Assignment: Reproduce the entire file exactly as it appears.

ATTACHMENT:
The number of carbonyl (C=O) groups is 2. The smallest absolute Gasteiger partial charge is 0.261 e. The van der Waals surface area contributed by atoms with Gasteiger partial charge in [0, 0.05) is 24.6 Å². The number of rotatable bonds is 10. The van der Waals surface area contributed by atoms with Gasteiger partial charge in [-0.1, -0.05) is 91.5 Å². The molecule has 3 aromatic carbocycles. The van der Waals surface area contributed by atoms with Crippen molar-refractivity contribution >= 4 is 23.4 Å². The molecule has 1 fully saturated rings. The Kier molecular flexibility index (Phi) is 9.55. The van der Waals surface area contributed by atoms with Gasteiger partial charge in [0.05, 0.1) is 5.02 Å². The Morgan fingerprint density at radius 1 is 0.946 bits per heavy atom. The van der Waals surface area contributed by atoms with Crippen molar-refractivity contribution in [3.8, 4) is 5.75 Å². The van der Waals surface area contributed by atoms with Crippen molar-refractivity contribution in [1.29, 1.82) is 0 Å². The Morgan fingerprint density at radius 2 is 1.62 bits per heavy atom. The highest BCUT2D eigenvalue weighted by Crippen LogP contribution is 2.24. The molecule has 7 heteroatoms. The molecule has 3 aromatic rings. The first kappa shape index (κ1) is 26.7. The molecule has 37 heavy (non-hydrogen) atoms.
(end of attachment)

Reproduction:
The number of carbonyl (C=O) groups is 2. The smallest absolute Gasteiger partial charge is 0.261 e. The van der Waals surface area contributed by atoms with Gasteiger partial charge in [0, 0.05) is 24.6 Å². The number of rotatable bonds is 10. The van der Waals surface area contributed by atoms with Gasteiger partial charge in [-0.1, -0.05) is 91.5 Å². The molecule has 3 aromatic carbocycles. The van der Waals surface area contributed by atoms with Crippen molar-refractivity contribution >= 4 is 23.4 Å². The molecule has 1 fully saturated rings. The Kier molecular flexibility index (Phi) is 9.55. The van der Waals surface area contributed by atoms with Gasteiger partial charge in [0.05, 0.1) is 5.02 Å². The Morgan fingerprint density at radius 1 is 0.946 bits per heavy atom. The van der Waals surface area contributed by atoms with Crippen molar-refractivity contribution in [3.8, 4) is 5.75 Å². The van der Waals surface area contributed by atoms with Crippen molar-refractivity contribution in [1.29, 1.82) is 0 Å². The Morgan fingerprint density at radius 2 is 1.62 bits per heavy atom. The highest BCUT2D eigenvalue weighted by Crippen LogP contribution is 2.24. The molecule has 7 heteroatoms. The molecule has 3 aromatic rings. The first kappa shape index (κ1) is 26.7. The molecule has 37 heavy (non-hydrogen) atoms.